Perhaps the biggest development of this episode was the return of Mia, as the rogue personality embedded within Anita resurfaced. The plot mechanics behind the sudden emergence of Mia are flimsy at best, but the transformation provided another chance for Gemma Chan to showcase her acting prowess after a quiet couple of weeks. Seeing Chan instantly transform from the distressed Mia to the placid and blank Anita underlines the acting talent that this reviewer had almost taken for granted at this point – and Chan was assisted by an excellent emotional performance by Colin Morgan, who managed to convey the intimate, motherly relationship between Leo and Mia (revealed, surprisingly, to be a surrogate mother and son pair) with Chan despite the obvious barrier of the two actors looking about the same age.
Everything seemed to be going well for the reunited family of Synths – but then, of course, we still have a little time left before the finale. It’s surprising that the architect of Synth Max’s downfall was in fact Joe, who continually failed to make amends for his actions with Anita here. The show, and the perception of Synths, has evolved around Joe – his opinion that they’re just machines and can’t feel feels hopelessly antiquated and bigoted at this point, despite it being a viewpoint that’s perfectly rational and understandable. Nonetheless, Joe’s steadfast refusal to really change leaves him as an intriguing presence – with his opinions rejected by his family, all Joe can do is lash out with a show of power (calling the police) that ended up having fairly dreadful consequences. It’s hard to see where the character will go from here, but shaking up the Hawkins family dynamic has certainly been a welcome move from the writers, with Joe’s distrust and confusion now making him very much responsible for Max’s death.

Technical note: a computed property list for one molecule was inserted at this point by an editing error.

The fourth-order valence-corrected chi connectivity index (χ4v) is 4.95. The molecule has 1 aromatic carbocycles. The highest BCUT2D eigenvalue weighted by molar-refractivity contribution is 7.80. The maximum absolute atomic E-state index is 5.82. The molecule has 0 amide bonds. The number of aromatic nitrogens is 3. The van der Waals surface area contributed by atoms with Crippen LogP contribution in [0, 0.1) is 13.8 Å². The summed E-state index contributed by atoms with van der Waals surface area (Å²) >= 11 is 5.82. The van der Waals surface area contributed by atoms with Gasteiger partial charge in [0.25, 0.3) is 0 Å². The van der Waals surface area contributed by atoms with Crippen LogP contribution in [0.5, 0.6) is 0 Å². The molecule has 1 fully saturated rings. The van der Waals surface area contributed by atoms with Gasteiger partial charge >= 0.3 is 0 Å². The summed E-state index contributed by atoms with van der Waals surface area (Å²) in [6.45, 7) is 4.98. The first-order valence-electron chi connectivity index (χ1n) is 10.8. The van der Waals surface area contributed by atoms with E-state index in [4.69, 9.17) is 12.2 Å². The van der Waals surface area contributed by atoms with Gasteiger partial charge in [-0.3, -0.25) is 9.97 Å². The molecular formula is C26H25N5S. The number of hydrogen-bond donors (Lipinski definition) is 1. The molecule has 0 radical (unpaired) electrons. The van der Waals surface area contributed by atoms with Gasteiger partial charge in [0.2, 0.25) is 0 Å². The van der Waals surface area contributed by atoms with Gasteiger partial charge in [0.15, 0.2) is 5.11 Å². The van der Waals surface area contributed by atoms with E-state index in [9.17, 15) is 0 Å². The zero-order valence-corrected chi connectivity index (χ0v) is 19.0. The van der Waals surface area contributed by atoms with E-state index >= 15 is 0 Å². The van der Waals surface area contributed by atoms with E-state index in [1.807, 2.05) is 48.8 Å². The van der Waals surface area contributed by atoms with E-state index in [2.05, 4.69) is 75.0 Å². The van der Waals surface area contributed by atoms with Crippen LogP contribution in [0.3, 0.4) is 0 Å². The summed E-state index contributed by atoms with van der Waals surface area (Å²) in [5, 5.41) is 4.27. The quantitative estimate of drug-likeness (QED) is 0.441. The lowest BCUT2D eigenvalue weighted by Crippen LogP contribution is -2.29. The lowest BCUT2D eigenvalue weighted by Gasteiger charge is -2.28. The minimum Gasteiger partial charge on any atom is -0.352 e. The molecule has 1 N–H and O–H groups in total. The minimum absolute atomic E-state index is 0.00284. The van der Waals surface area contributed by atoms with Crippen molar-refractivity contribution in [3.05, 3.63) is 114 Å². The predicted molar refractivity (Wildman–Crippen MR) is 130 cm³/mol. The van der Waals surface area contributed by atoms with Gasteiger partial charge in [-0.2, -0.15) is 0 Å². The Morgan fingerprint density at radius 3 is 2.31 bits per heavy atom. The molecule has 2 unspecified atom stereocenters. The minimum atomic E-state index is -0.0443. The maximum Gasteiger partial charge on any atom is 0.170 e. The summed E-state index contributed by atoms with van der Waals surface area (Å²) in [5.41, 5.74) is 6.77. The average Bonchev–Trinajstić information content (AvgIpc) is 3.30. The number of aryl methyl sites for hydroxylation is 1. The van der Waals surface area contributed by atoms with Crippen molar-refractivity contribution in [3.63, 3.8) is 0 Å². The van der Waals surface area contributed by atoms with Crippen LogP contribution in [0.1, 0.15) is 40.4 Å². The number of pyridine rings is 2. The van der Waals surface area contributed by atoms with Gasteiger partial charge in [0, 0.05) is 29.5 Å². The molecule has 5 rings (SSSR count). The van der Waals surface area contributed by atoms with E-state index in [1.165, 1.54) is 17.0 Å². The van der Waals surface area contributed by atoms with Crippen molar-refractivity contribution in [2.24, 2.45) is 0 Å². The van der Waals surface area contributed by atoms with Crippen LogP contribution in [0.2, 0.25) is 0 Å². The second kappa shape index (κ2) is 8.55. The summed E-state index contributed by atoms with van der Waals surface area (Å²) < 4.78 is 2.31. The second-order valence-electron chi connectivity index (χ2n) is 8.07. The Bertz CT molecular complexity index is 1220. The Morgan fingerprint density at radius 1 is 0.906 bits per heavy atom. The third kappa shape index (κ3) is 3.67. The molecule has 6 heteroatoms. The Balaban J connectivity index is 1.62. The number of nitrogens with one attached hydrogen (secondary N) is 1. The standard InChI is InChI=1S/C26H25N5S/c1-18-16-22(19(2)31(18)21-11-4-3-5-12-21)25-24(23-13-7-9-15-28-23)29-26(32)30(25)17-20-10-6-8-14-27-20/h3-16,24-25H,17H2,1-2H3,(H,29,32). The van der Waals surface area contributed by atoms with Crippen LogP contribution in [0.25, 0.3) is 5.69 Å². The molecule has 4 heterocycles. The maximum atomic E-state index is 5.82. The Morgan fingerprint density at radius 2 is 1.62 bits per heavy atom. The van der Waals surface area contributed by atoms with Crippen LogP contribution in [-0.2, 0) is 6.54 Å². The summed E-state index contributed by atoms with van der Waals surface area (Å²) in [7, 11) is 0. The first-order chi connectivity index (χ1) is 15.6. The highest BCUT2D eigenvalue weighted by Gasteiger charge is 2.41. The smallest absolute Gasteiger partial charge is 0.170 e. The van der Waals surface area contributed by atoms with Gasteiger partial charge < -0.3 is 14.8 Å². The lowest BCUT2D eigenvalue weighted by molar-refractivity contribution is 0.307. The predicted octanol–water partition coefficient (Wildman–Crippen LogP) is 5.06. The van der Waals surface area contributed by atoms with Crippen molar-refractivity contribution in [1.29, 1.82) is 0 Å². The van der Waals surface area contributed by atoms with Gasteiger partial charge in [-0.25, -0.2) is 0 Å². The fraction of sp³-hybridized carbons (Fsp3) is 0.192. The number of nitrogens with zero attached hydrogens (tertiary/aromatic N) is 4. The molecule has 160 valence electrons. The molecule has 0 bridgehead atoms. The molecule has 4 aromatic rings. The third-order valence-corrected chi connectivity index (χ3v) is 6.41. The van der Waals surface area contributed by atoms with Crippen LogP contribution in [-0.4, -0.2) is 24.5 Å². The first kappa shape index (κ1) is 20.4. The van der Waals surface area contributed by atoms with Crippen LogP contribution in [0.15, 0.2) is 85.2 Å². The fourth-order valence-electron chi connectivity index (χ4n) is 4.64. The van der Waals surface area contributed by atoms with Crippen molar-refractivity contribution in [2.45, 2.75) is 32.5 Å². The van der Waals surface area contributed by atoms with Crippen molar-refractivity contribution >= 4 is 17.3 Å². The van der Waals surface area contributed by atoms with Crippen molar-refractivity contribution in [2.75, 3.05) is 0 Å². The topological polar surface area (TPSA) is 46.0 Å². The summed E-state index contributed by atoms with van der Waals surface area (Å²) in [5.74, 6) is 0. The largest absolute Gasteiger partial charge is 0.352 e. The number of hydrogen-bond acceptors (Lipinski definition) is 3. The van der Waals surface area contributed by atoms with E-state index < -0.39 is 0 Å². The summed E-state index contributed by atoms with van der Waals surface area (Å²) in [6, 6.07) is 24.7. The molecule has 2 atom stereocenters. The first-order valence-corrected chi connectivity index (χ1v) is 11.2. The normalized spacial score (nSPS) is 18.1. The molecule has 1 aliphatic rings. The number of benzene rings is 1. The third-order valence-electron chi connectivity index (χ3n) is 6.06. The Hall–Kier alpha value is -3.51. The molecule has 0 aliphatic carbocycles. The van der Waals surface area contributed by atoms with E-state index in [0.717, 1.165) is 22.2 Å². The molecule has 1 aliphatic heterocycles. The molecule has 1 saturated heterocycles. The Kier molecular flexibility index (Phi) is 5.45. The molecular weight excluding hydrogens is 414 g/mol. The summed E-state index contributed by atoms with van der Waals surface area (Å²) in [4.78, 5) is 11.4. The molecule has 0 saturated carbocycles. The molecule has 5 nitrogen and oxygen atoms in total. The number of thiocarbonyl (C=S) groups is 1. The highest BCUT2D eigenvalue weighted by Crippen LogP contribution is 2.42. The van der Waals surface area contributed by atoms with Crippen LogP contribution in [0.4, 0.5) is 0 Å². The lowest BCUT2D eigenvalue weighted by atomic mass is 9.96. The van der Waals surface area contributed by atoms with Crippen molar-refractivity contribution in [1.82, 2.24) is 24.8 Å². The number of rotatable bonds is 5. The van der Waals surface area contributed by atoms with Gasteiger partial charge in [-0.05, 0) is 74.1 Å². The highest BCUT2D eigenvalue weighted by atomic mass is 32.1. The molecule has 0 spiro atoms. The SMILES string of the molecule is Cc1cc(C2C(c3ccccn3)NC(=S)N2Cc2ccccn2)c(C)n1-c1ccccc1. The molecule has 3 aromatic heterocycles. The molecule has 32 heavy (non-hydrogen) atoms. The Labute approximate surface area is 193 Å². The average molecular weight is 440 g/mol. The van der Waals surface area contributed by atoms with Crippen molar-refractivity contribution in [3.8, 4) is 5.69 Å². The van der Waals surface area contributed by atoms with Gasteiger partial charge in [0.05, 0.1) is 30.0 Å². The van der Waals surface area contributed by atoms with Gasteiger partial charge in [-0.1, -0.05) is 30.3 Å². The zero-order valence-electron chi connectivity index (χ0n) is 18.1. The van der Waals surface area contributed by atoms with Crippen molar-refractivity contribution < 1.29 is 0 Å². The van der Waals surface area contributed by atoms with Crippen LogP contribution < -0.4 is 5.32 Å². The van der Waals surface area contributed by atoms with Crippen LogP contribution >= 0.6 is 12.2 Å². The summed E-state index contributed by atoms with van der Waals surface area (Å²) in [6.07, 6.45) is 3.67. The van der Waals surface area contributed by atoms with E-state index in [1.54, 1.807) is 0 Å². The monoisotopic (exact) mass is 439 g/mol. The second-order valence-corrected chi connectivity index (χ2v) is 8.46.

Max was always a supporting character, tagging alongside the more interesting Leo – but that role is actually used to finally flesh out Max this episode. His self-confessed status as the burden is an inherently sympathetic one – but, ironically, as soon as Max confesses this it’s easy to see him as a loyal companion rather than a burden to Leo, providing moral support throughout their time on the run. It’s this character work that makes his death all the more impactful, with his final line a hopeful yet darkly tinged raising of the idea that his death will ensure that he lived. It’s a complex statement that can be interpreted in a lot of different ways – but as this episode shows, that’s Humans in a nutshell.